Meet the winemaker: Costadilà


4 min read

Costadilà is a small organic farm founded by Ernesto Cattel who sadly passed away in 2018, and is now run by Martina Celi and Alex della Vecchia. The estate sits on the hills north of Venice, where Prosecco di Conegliano e Valdobbiadene is historically produced. They ferment their wines in bottle, according to local tradition. 

We spoke to Martina and Alex after including one of their wines in our selection for RAW WINE Club. We hope you enjoy reading our conversation.

Can you tell me about your background - how you came to be a winemaker, and how you became involved in Costadilà?

Alex: I started out working with my grandfather on his farm in the mountains, where we made wine and had cows. I lived in Belluno in the Dolomites, and in 2010 planted some Pinot Noir to start selling the wine from my farm, under the label Pedecastello. I met Ernesto from Costadilà when I called in to see if I could vinify my grapes there. Then when Ernesto passed away, I continued making Costadilà wine. 

Martina: I studied art restoration originally, so my background isn't in farming or wine. I came across Costadilà when I came to the Veneto region with some friends. We came across the farm and met Ernesto, and then later I started working there - mostly helping in the vineyard to learn pruning, not as my full-time job at first, just whenever I had time. But I began to cultivate an interest in the work. I got to know Ernesto better and started working more across the vineyard, and I'm still here! It was a passion that started naturally, not from having a background in wine. I loved the learning aspect - of course, I don't know what it's like to study agriculture in school, but through my work on the farm with Ernesto, I learned a lot about plants, how they grow, how each year is different and all the different factors that go into the end product. It was all very new for me as I came from a city, but I saw that I could learn a lot and I feel richer here, more full.

And what about your style of farming and producing - why organic?

Martina: When people ask me, 'What is natural wine?', I always say that as a minimum, it has to come from organic grapes.

Alex: They're also important for being able to work well in the cellar. When you have organic grapes, you don't need additives, as you can start fermentation with the yeast from the grapes. So making natural wine, it's important to first work organically and biodynamically.

What else do you produce on the farm?

Alex: We have local breeds of sheep and cows for meat, and we keep goats to help maintain the vineyard. Having the animals here is important for improving the biodiversity of the farm, and to create a cyclical, complete farm. 

Martina: It's also more fun, working on the farm with animals. 

Can you describe the vineyard and its surroundings? 

Martina: We are in the area of San Lorenzo, in the hills of Vittoria Veneto, where you find prosecco. It's coastal and the hills cover a big area. The best vineyards are usually along the rivers that you find in the hills. We have vineyards at both the top and further down - the soil at the top is more calcareous, and further down we have more clay and marl. They are very different. We name the wines after the different altitudes (i.e. 280m above sea level), as it's something Ernesto started. We now have more vineyards, so the grapes we use for each of the wines aren't 100% from those altitudes, but in the same soil.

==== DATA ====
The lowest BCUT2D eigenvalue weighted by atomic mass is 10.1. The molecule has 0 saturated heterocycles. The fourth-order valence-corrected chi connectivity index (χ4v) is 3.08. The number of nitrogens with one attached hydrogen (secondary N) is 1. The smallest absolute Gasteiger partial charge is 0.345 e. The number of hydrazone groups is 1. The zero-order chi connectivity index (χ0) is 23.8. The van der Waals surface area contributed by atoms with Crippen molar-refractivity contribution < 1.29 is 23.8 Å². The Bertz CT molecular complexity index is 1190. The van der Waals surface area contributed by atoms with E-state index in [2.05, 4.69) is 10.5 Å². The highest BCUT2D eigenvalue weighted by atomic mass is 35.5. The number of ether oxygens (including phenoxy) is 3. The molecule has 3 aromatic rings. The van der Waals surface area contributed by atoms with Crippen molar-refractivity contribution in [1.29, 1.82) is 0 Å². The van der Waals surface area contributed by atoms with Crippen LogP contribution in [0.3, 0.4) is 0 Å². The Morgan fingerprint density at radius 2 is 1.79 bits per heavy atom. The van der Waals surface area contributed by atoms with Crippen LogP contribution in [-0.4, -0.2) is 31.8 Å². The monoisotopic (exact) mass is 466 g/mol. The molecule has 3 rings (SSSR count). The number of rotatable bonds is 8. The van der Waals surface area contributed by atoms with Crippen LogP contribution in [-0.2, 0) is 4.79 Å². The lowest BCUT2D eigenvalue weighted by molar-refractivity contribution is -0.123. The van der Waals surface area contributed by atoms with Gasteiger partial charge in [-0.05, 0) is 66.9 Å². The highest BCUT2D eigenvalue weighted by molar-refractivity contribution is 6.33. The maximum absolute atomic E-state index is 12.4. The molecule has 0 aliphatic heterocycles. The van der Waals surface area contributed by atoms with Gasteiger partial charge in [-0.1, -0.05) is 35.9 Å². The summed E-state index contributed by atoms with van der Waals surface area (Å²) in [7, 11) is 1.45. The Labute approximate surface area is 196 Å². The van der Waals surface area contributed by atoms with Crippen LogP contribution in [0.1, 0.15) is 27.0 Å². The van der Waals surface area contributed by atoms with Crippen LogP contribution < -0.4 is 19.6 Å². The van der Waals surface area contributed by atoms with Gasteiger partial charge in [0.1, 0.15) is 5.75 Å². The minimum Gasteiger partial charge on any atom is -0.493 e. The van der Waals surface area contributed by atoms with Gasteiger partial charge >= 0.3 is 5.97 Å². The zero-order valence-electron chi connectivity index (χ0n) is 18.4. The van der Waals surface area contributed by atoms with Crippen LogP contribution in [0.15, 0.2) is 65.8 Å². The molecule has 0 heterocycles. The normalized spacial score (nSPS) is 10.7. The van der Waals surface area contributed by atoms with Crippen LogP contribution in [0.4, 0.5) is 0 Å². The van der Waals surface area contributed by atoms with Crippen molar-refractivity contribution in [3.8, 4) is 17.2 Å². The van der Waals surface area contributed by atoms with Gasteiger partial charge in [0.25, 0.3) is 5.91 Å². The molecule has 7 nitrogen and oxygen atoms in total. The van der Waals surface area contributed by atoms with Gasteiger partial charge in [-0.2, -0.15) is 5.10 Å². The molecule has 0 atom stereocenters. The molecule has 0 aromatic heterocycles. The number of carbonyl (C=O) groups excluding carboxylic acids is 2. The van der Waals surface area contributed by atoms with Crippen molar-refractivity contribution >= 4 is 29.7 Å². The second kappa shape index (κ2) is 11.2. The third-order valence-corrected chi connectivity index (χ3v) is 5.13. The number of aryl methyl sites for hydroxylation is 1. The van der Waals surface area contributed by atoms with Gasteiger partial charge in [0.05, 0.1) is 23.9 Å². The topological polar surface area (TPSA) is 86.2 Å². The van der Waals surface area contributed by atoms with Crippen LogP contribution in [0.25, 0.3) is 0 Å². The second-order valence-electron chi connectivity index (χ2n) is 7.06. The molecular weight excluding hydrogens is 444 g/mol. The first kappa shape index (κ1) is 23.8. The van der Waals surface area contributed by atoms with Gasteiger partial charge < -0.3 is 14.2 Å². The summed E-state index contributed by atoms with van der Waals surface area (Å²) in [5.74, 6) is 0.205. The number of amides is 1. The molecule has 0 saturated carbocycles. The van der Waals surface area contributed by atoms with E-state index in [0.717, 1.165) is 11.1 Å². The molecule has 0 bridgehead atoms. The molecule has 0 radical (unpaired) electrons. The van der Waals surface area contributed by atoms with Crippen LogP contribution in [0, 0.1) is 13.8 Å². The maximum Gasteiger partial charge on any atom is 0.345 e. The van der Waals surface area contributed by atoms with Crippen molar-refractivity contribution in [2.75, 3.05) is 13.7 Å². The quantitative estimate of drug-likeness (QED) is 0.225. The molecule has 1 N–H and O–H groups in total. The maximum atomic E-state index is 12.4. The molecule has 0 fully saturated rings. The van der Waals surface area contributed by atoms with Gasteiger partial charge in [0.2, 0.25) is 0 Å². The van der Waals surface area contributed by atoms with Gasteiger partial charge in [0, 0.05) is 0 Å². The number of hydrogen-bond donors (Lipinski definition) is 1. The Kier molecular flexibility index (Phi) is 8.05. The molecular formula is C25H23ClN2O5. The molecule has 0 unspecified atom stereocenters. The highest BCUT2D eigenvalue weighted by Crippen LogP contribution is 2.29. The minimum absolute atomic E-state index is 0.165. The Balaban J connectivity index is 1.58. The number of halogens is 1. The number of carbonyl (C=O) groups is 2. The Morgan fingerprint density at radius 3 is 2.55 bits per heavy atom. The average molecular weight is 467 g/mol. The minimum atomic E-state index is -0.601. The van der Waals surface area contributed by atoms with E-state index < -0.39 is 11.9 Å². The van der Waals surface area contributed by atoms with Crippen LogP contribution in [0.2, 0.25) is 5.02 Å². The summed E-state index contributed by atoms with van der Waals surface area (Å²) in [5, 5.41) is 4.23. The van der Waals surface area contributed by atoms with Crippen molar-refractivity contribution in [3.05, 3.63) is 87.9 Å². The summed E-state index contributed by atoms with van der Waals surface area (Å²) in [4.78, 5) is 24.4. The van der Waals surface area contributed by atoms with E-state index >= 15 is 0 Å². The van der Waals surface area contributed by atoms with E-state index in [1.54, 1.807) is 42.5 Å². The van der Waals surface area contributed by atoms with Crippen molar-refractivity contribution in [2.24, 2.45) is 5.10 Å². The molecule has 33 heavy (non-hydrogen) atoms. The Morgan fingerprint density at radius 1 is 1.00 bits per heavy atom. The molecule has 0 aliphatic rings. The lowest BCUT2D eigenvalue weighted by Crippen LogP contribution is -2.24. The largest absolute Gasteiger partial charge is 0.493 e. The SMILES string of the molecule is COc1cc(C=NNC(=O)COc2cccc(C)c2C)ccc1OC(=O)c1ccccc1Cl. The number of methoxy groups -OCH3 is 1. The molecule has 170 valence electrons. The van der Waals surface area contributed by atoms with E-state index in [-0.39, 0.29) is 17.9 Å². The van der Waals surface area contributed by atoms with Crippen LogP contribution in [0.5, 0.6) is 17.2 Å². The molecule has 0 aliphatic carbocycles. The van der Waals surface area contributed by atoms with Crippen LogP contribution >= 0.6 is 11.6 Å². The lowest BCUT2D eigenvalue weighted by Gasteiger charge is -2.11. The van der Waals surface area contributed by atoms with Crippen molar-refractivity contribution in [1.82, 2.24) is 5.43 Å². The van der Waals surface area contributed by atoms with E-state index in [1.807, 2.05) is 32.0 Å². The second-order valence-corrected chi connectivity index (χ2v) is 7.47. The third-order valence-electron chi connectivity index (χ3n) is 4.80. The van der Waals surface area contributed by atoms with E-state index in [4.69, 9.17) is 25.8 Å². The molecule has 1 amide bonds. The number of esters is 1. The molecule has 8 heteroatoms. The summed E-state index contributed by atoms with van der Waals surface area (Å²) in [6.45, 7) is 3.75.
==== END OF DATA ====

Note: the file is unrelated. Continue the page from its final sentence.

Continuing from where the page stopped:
Alex: It rains quite a lot here, and in the winter and spring we sometimes have problems with freezing on the flatter areas, so it's better to plant vines on the hills. It's not a typical mountainous climate or Mediterranean climate, it's colder than Venice. 

Some of the Costadilà vines.

Is the wine you make typical of the historical Prosecco region that you're in? Is there anything you do differently to other winemakers where you are?

Alex: It's typical in the sense that we use the historical method for making prosecco. Until 1970, people made prosecco by doing the second fermentation in the bottle. People stopped doing this and moved over to the Charmat method, where you do the second fermentation in stainless steel, as it's cleaner, easier and faster. You can harvest in September and bottle in December. With our method, you harvest in September, ferment until spring and then do the second fermentation in the bottle, and sell one year later.

Martina: Ernesto also started macerating the wine with skin, but people here don't really like it. An orange wine with sediment is seen as a poorer product, so it was very difficult at the beginning to talk about this wine. But things are changing. Skin maceration still isn't so popular here, but in the last couple of years, more makers have started refermenting in the bottle. 

Alex: And skin contact is better for making wines that age well, because of the tannins.

Visit Costadilà's RAW WINE profile to learn more about the winery and discover which RAW WINE fairs they're pouring at soon.

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